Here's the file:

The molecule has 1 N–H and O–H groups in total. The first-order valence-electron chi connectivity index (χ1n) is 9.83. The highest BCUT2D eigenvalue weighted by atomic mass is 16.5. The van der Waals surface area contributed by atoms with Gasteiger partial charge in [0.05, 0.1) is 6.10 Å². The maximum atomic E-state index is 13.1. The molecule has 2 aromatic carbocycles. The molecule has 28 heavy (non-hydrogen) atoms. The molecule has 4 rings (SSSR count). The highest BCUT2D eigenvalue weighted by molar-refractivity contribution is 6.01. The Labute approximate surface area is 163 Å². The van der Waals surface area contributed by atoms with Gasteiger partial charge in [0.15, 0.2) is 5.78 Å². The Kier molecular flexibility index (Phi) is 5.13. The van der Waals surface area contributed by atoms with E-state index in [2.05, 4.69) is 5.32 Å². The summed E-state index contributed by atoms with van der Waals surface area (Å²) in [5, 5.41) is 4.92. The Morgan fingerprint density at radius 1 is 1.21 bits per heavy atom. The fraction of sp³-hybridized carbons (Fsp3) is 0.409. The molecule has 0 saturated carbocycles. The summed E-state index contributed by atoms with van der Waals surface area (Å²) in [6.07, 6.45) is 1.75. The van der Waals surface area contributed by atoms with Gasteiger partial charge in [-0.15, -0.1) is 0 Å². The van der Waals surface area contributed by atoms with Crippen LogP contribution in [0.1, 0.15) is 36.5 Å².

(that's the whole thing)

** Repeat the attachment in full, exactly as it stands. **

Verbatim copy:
The molecule has 1 N–H and O–H groups in total. The first-order valence-electron chi connectivity index (χ1n) is 9.83. The highest BCUT2D eigenvalue weighted by atomic mass is 16.5. The van der Waals surface area contributed by atoms with Gasteiger partial charge in [0.05, 0.1) is 6.10 Å². The maximum atomic E-state index is 13.1. The molecule has 2 aromatic carbocycles. The molecule has 28 heavy (non-hydrogen) atoms. The molecule has 4 rings (SSSR count). The highest BCUT2D eigenvalue weighted by molar-refractivity contribution is 6.01. The Labute approximate surface area is 163 Å². The van der Waals surface area contributed by atoms with Gasteiger partial charge in [0.15, 0.2) is 5.78 Å². The Kier molecular flexibility index (Phi) is 5.13. The van der Waals surface area contributed by atoms with E-state index in [2.05, 4.69) is 5.32 Å². The summed E-state index contributed by atoms with van der Waals surface area (Å²) in [5, 5.41) is 4.92. The Morgan fingerprint density at radius 1 is 1.21 bits per heavy atom. The fraction of sp³-hybridized carbons (Fsp3) is 0.409. The molecule has 0 saturated carbocycles. The summed E-state index contributed by atoms with van der Waals surface area (Å²) in [6.07, 6.45) is 1.75. The van der Waals surface area contributed by atoms with Gasteiger partial charge in [-0.15, -0.1) is 0 Å². The van der Waals surface area contributed by atoms with Crippen LogP contribution in [0.1, 0.15) is 36.5 Å².